Basic buffer overflow tutorial


I'm learning about basic buffer overflows, and I have the following C code:

int your_fcn()
    char buffer[4];
    int *ret;

    ret = buffer + 8;
    (*ret) += 16;

    return 1;

int main()
    int mine = 0;
    int yours = 0;

    yours = your_fcn();
    mine = yours + 1;

    if(mine > yours)
        printf("You lost!\n");
        printf("You won!\n");

    return EXIT_SUCCESS;

My goal is to bypass the line mine = yours + 1;, skip straight to the if statement comparison, so I can "win". main() cannot be touched, only your_fcn() can.

My approach is to override the return address with a buffer overflow. So in this case, I identified that the return address should be 8 bytes away from buffer, since buffer is 4 bytes and EBP is 4 bytes. I then used gdb to identify that the line I want to jump to is 16 bytes away from the function call. Here is the result from gdb:

(gdb) disassemble main
Dump of assembler code for function main:
   0x0000054a <+0>:     lea    0x4(%esp),%ecx
   0x0000054e <+4>:     and    $0xfffffff0,%esp
   0x00000551 <+7>:     pushl  -0x4(%ecx)
   0x00000554 <+10>:    push   %ebp
   0x00000555 <+11>:    mov    %esp,%ebp
   0x00000557 <+13>:    push   %ebx
   0x00000558 <+14>:    push   %ecx
   0x00000559 <+15>:    sub    $0x10,%esp
   0x0000055c <+18>:    call   0x420 <__x86.get_pc_thunk.bx>
   0x00000561 <+23>:    add    $0x1a77,%ebx
   0x00000567 <+29>:    movl   $0x0,-0xc(%ebp)
   0x0000056e <+36>:    movl   $0x0,-0x10(%ebp)
   0x00000575 <+43>:    call   0x51d <your_fcn>
   0x0000057a <+48>:    mov    %eax,-0x10(%ebp)
   0x0000057d <+51>:    mov    -0x10(%ebp),%eax
   0x00000580 <+54>:    add    $0x1,%eax
   0x00000583 <+57>:    mov    %eax,-0xc(%ebp)
   0x00000586 <+60>:    mov    -0xc(%ebp),%eax
   0x00000589 <+63>:    cmp    -0x10(%ebp),%eax
   0x0000058c <+66>:    jle    0x5a2 <main+88>
   0x0000058e <+68>:    sub    $0xc,%esp
   0x00000591 <+71>:    lea    -0x1988(%ebx),%eax

I see the line 0x00000575 <+43>: call 0x51d <your_fcn> and 0x00000583 <+57>: mov %eax,-0xc(%ebp) are four lines away from each other, which tells me I should offset ret by 16 bytes. But the address from gdb says something different. That is, the function call starts on 0x00000575 and the line I want to jump to is on 0x00000583, which means that they are 15 bytes away?

Either way, whether I use 16 bytes or 15 bytes, I get a segmentation fault error and I still "lose".

Question: What am I doing wrong? Why don't the address given in gdb go by 4 bytes at a time and what's actually going on here. How can I correctly jump to the line I want?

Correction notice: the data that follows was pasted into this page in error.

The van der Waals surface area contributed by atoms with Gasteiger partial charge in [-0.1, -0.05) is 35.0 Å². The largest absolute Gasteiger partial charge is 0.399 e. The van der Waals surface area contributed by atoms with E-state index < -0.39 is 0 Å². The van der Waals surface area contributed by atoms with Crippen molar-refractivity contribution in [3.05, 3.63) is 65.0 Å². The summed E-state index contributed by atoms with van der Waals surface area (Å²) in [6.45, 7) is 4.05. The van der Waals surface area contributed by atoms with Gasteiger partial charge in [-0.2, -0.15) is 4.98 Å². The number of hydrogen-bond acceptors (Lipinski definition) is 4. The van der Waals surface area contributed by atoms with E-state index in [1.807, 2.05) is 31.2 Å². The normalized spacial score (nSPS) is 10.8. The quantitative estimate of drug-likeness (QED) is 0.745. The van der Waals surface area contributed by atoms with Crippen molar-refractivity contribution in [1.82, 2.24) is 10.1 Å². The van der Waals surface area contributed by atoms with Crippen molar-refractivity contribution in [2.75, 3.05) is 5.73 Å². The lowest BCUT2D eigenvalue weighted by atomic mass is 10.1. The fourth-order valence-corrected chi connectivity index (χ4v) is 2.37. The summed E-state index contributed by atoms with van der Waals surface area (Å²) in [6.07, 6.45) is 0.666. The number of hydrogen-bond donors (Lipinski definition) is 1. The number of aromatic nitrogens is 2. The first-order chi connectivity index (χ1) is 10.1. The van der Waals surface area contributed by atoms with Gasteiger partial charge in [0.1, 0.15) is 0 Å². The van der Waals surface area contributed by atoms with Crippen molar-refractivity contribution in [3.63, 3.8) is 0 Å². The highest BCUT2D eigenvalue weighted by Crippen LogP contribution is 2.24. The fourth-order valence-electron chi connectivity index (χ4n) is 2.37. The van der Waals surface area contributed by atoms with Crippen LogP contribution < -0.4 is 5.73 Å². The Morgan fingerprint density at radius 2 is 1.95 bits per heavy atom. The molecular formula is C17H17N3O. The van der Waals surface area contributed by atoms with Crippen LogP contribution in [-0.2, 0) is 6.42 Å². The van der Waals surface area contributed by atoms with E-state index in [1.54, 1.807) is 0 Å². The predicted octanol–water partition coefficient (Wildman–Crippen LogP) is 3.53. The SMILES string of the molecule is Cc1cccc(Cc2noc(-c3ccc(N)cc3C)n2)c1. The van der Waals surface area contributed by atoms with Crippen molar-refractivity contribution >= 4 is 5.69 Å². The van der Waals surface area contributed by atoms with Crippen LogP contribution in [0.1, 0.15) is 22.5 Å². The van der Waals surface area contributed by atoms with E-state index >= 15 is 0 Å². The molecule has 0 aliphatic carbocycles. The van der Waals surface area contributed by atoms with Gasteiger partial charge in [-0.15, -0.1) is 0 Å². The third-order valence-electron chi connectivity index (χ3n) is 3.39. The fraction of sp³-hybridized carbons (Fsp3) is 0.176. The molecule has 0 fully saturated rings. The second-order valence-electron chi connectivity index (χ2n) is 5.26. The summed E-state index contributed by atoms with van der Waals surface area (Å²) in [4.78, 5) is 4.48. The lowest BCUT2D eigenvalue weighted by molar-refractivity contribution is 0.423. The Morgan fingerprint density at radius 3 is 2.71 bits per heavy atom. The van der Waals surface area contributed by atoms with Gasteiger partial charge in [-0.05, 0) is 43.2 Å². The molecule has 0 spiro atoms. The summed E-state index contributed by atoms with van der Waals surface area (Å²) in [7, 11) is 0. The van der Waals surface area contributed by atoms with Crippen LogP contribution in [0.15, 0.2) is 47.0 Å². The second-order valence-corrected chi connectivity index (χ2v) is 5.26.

Clarification: This is being done on a x32 machine on a VM running linux Ubuntu. I'm compiling with the command gcc -fno-stack-protector -z execstack -m32 -g guesser.c -o guesser.o, which turns stack protector off and forces x32 compilation.

gdb of your_fcn() as requested:

(gdb) disassemble your_fcn
Dump of assembler code for function your_fcn:
   0x0000051d <+0>: push   %ebp
   0x0000051e <+1>: mov    %esp,%ebp
   0x00000520 <+3>: sub    $0x10,%esp
   0x00000523 <+6>: call   0x5c3 <>
   0x00000528 <+11>:    add    $0x1ab0,%eax
   0x0000052d <+16>:    lea    -0x8(%ebp),%eax
   0x00000530 <+19>:    add    $0x8,%eax
   0x00000533 <+22>:    mov    %eax,-0x4(%ebp)
   0x00000536 <+25>:    mov    -0x4(%ebp),%eax
   0x00000539 <+28>:    mov    (%eax),%eax
   0x0000053b <+30>:    lea    0xc(%eax),%edx
   0x0000053e <+33>:    mov    -0x4(%ebp),%eax
   0x00000541 <+36>:    mov    %edx,(%eax)
   0x00000543 <+38>:    mov    $0x1,%eax
   0x00000548 <+43>:    leave  
   0x00000549 <+44>:    ret  
asked on Stack Overflow Feb 18, 2018 by B.Li • edited Feb 18, 2018 by B.Li

1 Answer


x86 has variable length instructions, so you cannot simply count instructions and multiply by 4. Since you have the output from gdb, trust it to determine the address of each instruction.

The return address from the function is the address after the call instruction. In the code shown, this would be main+48.

The if statement starts at main+60, not main+57. The instruction at main+57 stores yours+1 into mine. So to adjust the return address to return to the if statement, you should add 12 (that is, 60 - 48).

Doing that skips the assignments to both yours and mine. Since they are both initialized to 0, it will print "You won".

answered on Stack Overflow Feb 18, 2018 by prl

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